String Literal ExamplesUse string literals to represent constant character data. Use multiple lines in a string literal.
String literals. A string literal is string data directly specified in a program. In Ruby, we use the single-quote, or double-quote character to create string literals.
Syntax notes. Simple string literals can be contained in quotes. More complex literals can begin with the percentage sign, and continue for multiple lines.
Simple literals. We can use single or double quotes in Ruby programs to enclose string literals. The choice mostly depends on what syntax you prefer.
# Use single and double quotes. result = 'bird' puts result result = "bird" puts result
bird bird
Complex example. We use the percent "%" character at the start of 2 literals. In this form, we can use another character, such as a vertical bar or "+" as a delimiter.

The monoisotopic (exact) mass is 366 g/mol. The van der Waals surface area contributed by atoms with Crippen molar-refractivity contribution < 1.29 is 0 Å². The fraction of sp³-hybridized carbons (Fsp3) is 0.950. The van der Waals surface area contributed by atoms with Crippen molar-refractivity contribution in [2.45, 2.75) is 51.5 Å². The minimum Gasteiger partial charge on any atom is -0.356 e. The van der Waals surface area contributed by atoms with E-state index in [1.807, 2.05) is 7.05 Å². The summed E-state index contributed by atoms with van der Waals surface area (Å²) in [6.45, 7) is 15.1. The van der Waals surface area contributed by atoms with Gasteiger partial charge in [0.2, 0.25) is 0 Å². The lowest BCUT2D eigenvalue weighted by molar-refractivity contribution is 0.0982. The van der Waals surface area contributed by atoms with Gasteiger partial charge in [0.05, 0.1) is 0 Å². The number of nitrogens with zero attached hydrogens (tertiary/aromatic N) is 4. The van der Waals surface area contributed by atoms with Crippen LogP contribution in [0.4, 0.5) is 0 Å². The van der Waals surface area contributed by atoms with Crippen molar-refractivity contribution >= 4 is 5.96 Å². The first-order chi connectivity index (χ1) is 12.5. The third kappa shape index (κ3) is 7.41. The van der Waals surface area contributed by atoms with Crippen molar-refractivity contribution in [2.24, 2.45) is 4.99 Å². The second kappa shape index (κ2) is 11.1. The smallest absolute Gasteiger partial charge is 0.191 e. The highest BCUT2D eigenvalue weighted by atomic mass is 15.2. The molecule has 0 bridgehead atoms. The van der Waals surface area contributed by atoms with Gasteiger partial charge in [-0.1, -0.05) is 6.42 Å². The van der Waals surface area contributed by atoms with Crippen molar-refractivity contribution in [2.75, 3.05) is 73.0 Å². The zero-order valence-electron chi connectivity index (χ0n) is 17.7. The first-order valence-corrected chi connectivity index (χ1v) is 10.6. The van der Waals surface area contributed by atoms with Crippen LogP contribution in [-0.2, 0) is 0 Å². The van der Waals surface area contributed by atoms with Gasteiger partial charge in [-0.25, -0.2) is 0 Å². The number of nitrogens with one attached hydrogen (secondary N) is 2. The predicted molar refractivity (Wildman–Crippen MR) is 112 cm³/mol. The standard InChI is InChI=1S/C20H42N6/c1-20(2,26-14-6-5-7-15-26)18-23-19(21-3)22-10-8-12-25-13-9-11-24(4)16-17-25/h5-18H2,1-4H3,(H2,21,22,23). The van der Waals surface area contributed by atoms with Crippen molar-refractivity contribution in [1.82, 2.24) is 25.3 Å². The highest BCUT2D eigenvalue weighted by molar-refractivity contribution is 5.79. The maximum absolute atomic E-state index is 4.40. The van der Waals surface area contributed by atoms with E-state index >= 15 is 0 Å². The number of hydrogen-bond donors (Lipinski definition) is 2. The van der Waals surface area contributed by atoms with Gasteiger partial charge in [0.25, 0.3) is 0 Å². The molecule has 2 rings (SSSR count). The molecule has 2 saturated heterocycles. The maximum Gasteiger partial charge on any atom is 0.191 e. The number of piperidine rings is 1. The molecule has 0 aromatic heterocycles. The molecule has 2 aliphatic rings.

Tip With this syntax form, we can place double-quotes in a string literal without escaping it.
# String literals. value1 = %|This is "ruby" string| value2 = %+This is also 'one'+ value3 = "This is another \"string\"" # Display results. puts value1 puts value2 puts value3
This is "ruby" string This is also 'one' This is another "string"
Line break. With delimiter characters containing a string literal, we can enclose a newline char. This helps with multi-line string data.
# String literal with line break. test = %|What about the time you said...?| puts test
What about the time you said...?
A summary. String literals are used in most Ruby programs. They can be passed as arguments, or used in assignments to local variables. They can be used like any other string.
Dot Net Perls is a collection of tested code examples. Pages are continually updated to stay current, with code correctness a top priority.
Sam Allen is passionate about computer languages. In the past, his work has been recommended by Apple and Microsoft and he has studied computers at a selective university in the United States.
No updates found for this page.
© 2007-2023 Sam Allen.